Juice WRLD, a blossoming rapper whose life was tragically cut short by his death, left his legacy to his adoring fans. His hit song, ‘Lucid Dreams,’ resonated with fans for its heartfelt lyrics describing a breakup and left them wondering who he was rapping about.
Juice WRLD never confirmed that his song, ‘Lucid Dreams,’ was about a singular person. Instead, he spoke of how it represented the lengths people will go through, like using drugs, to get over a heartbreak.
Even if he never claimed that the song was about a specific ex-girlfriend, the song still touched the hearts of millions because of Juice WRLD’s genuine lyricism. It’s also questionable if the song was about one particular person as Juice WRLD was open about his loving relationship with his longtime girlfriend, Ally Lotti.
The chorus to ‘Lucid Dreams’ goes, “I still see your shadows in my room / Can’t take back the love that I gave you / It’s to the point where I love and I hate you / And I cannot change you, so I must replace you, oh / Easier said than done, I thought you were the one / Listenin’ to my heart instead of my head.”
In an interview with Genius, Juice WRLD explained that the lyrics refer to sleep paralysis, which many people experience. He also stated that the line, “It’s to the point where I love and I hate you,” refers not just to romantic relationships but to relationships with friends and family that can be emotionally challenging, even if one loves the person.
You can watch Juice WRLD’s interview with Genuis below, where he breaks down his song, ‘Lucid Dreams,’ line by line;
‘Lucid Dreams’ peaked at number two on the Billboard Hot 100 charts and was one of the most streamed songs on Spotify in 2018, with over one billion streams.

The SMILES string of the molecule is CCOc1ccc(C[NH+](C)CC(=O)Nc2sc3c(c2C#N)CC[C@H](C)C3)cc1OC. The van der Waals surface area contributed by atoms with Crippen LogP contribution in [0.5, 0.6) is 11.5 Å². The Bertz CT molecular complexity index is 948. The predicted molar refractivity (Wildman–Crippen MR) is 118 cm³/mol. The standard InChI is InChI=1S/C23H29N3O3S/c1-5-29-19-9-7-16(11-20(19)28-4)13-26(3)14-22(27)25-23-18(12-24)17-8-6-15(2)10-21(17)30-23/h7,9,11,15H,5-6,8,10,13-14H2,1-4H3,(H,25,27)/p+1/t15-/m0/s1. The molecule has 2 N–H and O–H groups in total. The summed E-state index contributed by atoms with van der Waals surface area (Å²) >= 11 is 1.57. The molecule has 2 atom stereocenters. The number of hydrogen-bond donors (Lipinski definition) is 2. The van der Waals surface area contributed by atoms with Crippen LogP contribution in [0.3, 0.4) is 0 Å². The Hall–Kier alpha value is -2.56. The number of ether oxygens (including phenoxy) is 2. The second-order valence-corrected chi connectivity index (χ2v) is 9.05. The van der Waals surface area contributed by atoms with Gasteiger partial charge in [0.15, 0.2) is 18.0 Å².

Discography and Musical Style
Juice WRLD’s first-ever song was ‘Forever,’ which he released as a single on SoundCloud. At the time, Juice WRLD, whose real name is Jarad Anthony Higgins, was going by the moniker JuicetheKidd.
He later changed his name to Juice WRLD, which represented his love for the 1992 film, ‘Juice,’ featuring Tupac Shakur, and ‘WRLD,’ which meant him taking over the world. He would soon release his first EP that included ‘Lucid Dreams’ resulting in a growing fanbase.
The famous Interscope Records soon signed Juice WRLD in a $3 million deal.
‘Goodbye & Good Riddance,’ Juice WRLD’s debut album, was released after much critical anticipation. It garnered relatively favorable reviews for his unique style of emo-rap.
Jay Balfour, writing for music review website Pitchfork, said of ‘Goodbye & Good Riddance,’ “there’s an emotional immediacy to the music … weepy groans and emo snarls that match the blunt rawness of his lyrics.”
Juice WRLD mentioned in an interview with Radio Milwaukee that his mother wouldn’t allow him to listen to rap music growing up, so he grew up listening to rock bands like “Black Sabbath, Fall Out Boy, Senses Fail, Megadeth, Panic at the Disco, [and] Three Days Grace.”
However, he also cites rappers like Chief Keef and Tupac Shakur as huge inspirations. His inspirations have resulted in a sound that’s often described as genre-bending and raw, as Juice WRLD openly talks about the emotional toll that heartbreak and drug use takes on him.
He was also known for his freestyling ability, which resulted in the hooks to many of the tracks on ‘Goodbye & Good Riddance.’ In an interview with Complex, Juice WRLD described the art of freestyling, saying, “It’s almost as if the beat is like a world and it’s my playground. I can just do whatever I want. Everybody has their off days, but it’s my world.”
Juice WRLD collaborated with Future on a joint album, ‘WRLD on Drugs,’ in 2018. Although he discussed his drug use openly through music, he discouraged fans from doing the same, emphasizing the pain and heartbreak it caused him.
Juice WRLD later released his second studio album, ‘Death Race for Love,’ in 2019.
The famed lyricist tragically and suddenly passed away later that year on December 8th, 2019, after his flight landed in Chicago. A posthumous album, ‘Legends Never Die,’ was released on July 10th, 2020.
His mother, Carmella Wallace, said in a statement to fans, “We know that Jarad’s legacy of love, joy, and emotional honesty will live on.”